YOUNGSTOWN, Ohio – Promoting small business this year could be more important than ever, small business owners and advocates say.
This year, Small Business Saturday, the annual effort to focus attention on the nation’s small businesses, will be observed Nov. 28.
American Express launched the Small Business Saturday initiative in 2010, on the Saturday after Thanksgiving and Black Friday, to encourage people to “Shop Small” and bring more holiday dollars to small business.
In 2019, an estimated $19.6 billion was spent on Small Business Saturday, according to a survey conducted on behalf of American Express and the National Federation of Independent Business.
“We all came together on Saturday to prove that shopping small really does add up,” said Elizabeth Rutledge, chief marketing officer at American Express. “Over the past 10 years, consumers reported spending an estimated total of more than $120 billion at small businesses on Small Business Saturday.”
The survey further reported that 97% of consumers who shopped on Small Business Saturday agree that small businesses are essential to their communities and 95% reported the day makes them want to shop or eat at small, independently owned businesses all year long, not just during the holiday season.
The Columbiana Area Chamber of Commerce is among the organizations across the country serving as Small Business Saturday Neighborhood Champions.
The chamber will distribute Small Business Saturday swag to area businesses and promote the initiative on social media, says Erich Offenburg, executive director.
The chamber also is working with the Columbiana County Health Department to put together an artisan market on Main Street. It will include family activities and entertainment, all socially distanced.
Part of a planned three weekends of activities is a holiday parade with a twist. Instead of residents standing along a parade route to watch the vehicles, marching bands and such, it’s the spectators who will drive to view stationary displays along Main Street, Offenburg says. The annual Joy of Christmas light show will take place at the Harvey S. Firestone Recreational Park.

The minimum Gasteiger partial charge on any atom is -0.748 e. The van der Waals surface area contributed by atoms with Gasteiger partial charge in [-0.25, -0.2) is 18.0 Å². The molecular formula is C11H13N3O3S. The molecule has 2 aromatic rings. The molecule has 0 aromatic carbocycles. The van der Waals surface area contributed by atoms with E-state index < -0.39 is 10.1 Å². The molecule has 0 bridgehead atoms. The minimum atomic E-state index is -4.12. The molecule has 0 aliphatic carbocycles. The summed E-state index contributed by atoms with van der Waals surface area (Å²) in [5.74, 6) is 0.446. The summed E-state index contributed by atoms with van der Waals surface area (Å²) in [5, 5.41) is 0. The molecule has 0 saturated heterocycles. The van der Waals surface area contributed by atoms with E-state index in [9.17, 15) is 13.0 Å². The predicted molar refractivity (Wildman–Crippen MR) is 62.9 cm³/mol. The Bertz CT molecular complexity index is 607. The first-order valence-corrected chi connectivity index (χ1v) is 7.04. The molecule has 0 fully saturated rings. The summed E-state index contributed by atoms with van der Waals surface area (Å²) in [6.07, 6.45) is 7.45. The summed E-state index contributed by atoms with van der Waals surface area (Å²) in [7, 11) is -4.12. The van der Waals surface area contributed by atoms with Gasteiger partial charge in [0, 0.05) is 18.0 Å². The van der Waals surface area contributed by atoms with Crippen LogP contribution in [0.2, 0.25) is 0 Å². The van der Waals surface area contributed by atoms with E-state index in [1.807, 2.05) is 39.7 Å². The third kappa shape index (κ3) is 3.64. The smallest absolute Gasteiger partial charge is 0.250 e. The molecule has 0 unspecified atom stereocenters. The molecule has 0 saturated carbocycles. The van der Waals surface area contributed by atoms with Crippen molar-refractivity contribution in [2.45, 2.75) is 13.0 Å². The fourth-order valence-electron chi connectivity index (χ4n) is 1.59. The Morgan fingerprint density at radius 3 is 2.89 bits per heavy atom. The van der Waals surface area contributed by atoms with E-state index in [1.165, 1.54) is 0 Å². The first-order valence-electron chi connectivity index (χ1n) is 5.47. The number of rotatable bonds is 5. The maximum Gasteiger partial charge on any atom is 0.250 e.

Small businesses, which operate on small margins, could use an economic jolt as they prepare to end the year, says Nick Giancola. He and his sister, Erica Lewis, co-own Spruce Décor & Gift, with stores in Niles and Boardman.
Spruce will offer giveaways and promote local shopping during the Thanksgiving weekend, Giancola says. Like most small businesses, Spruce was adversely affected by the pandemic. As a nonessential business, both stores were closed for a time.
While the stores were shuttered, Spruce moved forward with holding live sales on Facebook, to see if customers would be interested in shopping that way.
“We found out that they were and they really enjoyed it,” Giancola says.
Spruce upgraded its technology to place items into customers’ online shopping carts once they said they wanted to buy them in the comments.
“We’re going to continue to grow that aspect of the business while we open our doors and invite our customers to come into the stores,” he says.
In Sharon, Pa., The Winner hopes to entice customers on Small Business Saturday with its selection of “gift-giving ideas,” says Amanda Cowan, store manager.
These include handbags, gloves, scarves and hats, as well as mark-down racks throughout the store on Small Business Saturday.
“It’s important for the customer to think about the experience of shopping local and supporting them to preserve a community,” Cowan says.
“If you are looking for the perfect gift for someone or shopping for yourself you will find it here.”
Pictured: The Winner in Sharon, Pa.